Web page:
Stokowski: Acoustic - Volume 3
rec. 1917-1924, Camden Church Studio (Victor Building no 22), *Victor Office Building no 2, Eighteenth Floor Auditorium, Camden, NJ, USA
Sergei Rachmaninov (piano)
Philadelphia Orchestra/Leopold Stokowski

Pristine Audio reminds me of a plate-spinner on the variety stage. It has a large number of plates spinning at the moment, with multi-volume series devoted to Beecham, Stokowski and Monteux just three that have come my way in the past few weeks. The third volume of their series devoted to Stokowski’s acoustic recordings (see reviews of Volume 1 and Volume 2) has a major work, and then a raft of lighter material, several of which pieces will be of considerable interest to Stokowski collectors as they have never before been issued.

The major work is Rachmaninov’s Second Piano Concerto with the composer as soloist. This 1924 recording shouldn’t be confused with the later electric remake. The strange history of its missing first movement – never issued at the time, thus forcing purchasers to buy a torso of the work – can be explored elsewhere, though suffice to say it first reappeared commercially in RCA Red Seal’s Rachmaninov edition of his complete recordings. It’s known that he played a Steinway Model B here, which was raised on a platform to allow the horn better to pick up his sound – quite a common practice at the time – and the results were exceptional. Given that Rachmaninov never approved the first movement for release, listeners would have had to start with the slow movement but for us no such impediment exists. It is one of those little ironies of recording history that Victor was recording a pretty complete complement of orchestral players back in 1917 but in succeeding years they actually cut back, so that by the end of the acoustic era the Philadelphia often had around 38 or 40 players in the studio. Any bass reinforcements in this Rachmaninov recording have been utilised quite subtly. The metrical freedoms taken by the soloist-composer are a touch freer than in his remake, making this recording that much more uplifting and combustible. It is, in any case, a memorable achievement and it has been very well transferred here.

The remainder of the programme is graced by a succession of single-sided sweetmeats. The quartet of Bizet gives the brass and winds a workout in particular – the March of the Smugglers is notably well played – and whilst this is by no means the first recording of Boccherini’s Minuet, it is assuredly one of the most suavely played. Ippolitov-Ivanov’s Procession of the Sardar from the Caucasian Sketches Suite No.1 offers some exotic fair and Stokowski’s arrangement (and the orchestra’s performance of Chopin’s Prelude in E minor) is persuasive: other Stoky Chopin arrangements were not always so tasteful. The Gluck is, alas, too bass heavy and lugubrious but the 1919 Chabrier España Rhapsody makes up for it. The last three pieces have never before been released. Like everything else, the sound is excellent for the 1917-24 time period. We hear the second part of the Scherzo from Tchaikovsky’s Sixth Symphony, and part one (only) of Tannhauser’s Festmarsch, which duly stops abruptly. But the gem here is the piece by the American composer Edgar Stillman Kelley whose The Red Queen’s Banquet, from his Alice in Wonderland suite, offers some busy material. In fine sound, it brings Kelley to the attention of contemporary listeners and one wonders what else is out there by him.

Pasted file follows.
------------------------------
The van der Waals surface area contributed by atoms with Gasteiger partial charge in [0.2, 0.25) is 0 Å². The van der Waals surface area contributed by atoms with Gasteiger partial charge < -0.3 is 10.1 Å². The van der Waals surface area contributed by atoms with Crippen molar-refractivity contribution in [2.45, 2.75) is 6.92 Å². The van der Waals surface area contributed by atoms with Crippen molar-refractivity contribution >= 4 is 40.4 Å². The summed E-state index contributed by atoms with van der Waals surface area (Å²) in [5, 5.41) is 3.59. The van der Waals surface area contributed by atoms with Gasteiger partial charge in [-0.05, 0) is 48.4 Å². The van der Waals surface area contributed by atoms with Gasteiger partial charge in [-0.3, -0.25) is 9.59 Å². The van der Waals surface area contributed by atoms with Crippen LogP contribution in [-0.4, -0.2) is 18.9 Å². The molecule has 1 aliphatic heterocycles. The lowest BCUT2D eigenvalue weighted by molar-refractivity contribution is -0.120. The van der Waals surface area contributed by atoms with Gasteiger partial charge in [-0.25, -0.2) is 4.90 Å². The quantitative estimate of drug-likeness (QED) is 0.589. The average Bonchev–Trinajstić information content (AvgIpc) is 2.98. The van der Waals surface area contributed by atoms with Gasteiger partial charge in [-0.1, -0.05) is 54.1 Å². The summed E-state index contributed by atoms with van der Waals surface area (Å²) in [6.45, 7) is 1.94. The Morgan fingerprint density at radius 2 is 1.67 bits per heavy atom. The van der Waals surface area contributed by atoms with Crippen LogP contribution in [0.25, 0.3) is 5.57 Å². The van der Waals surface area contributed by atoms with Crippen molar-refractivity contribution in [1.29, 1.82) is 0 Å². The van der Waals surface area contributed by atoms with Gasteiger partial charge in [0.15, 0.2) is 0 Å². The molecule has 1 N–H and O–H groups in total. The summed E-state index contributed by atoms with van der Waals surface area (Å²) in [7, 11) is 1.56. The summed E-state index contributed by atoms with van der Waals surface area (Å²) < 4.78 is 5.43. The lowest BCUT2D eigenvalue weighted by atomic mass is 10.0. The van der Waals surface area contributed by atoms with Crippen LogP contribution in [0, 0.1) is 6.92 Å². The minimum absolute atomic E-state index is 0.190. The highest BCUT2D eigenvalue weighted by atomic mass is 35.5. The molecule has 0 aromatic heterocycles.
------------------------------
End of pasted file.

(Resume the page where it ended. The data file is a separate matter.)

Full documentation can be found on Pristine’s website, as there isn’t much room in the disc for much beyond a brief Producer’s Note and the running order.

Jonathan Woolf
Sergei RACHMANINOV (1873-1943)
Piano Concerto No. 2 in C minor, Op. 18 [30:38]
rec. January 3 and December 22, 1924
Georges BIZET (1838-1875)
Carmen – Prelude [2:13]
rec. May 8, 1919
Carmen - Changing of the Guard transc. Stokowski [3:35]
rec. April 30, 1923
Carmen - March of the Smugglers transc. Stokowski [3:32]
rec. April 30, 1923
L'Arlésienne - Spanish Dance [1:40]
rec. January 28, 1922
Franz LISZT (1811-1886)
Hungarian Rhapsody No. 2 orch. Karl Müller-Berghaus [3:59]
rec. May 20, 1920
Luigi BOCCHERINI (1743-1805)
Quintet in E, Op. 11, No. 5 - Minuet transc. Stokowski [2:36]
rec. January 28, 1921
Mikhail IPPOLITOV-IVANOV (1859-1935)
Caucasian Sketches Suite No. 1 - Procession of the Sardar [3:20]
rec. April 29, 1922
Fryderyk CHOPIN (1810-1849)
Prelude no 4 in E minor, Op. 28, No. 4 transc. Stokowski [2:15]
rec. November 6, 1922
Felix MENDELSSOHN (1809-1847)
A Midsummer Night's Dream - Scherzo [4:30]
rec. November 8, 1917*
Christoph Willibald von GLUCK (1714-1787)
Orfeo ed Euridice - Dance of the Blessed Spirits [4:43]
rec. November 8, 1917*
Emmanuel CHABRIER (1841-1894)
España Rhapsody [4:28]
rec. May 9, 1919
Edgar Stillman KELLEY (1857-1944)
Alice in Wonderland - Suite: The Red Queen's Banquet [4:36]
rec. December 31, 1924
Richard WAGNER (1813-1883)
Tannhäuser - Act II: Festmarsch (Entrance of the Guests) transc. Stokowski [3:08]
rec. April 30, 1923
Pyotr Ilyich TCHAIKOVSKY (1840-1893)
Symphony No. 6 in B minor, Op. 74 - Scherzo - Part 2 [4:27]
rec. December 4, 1917*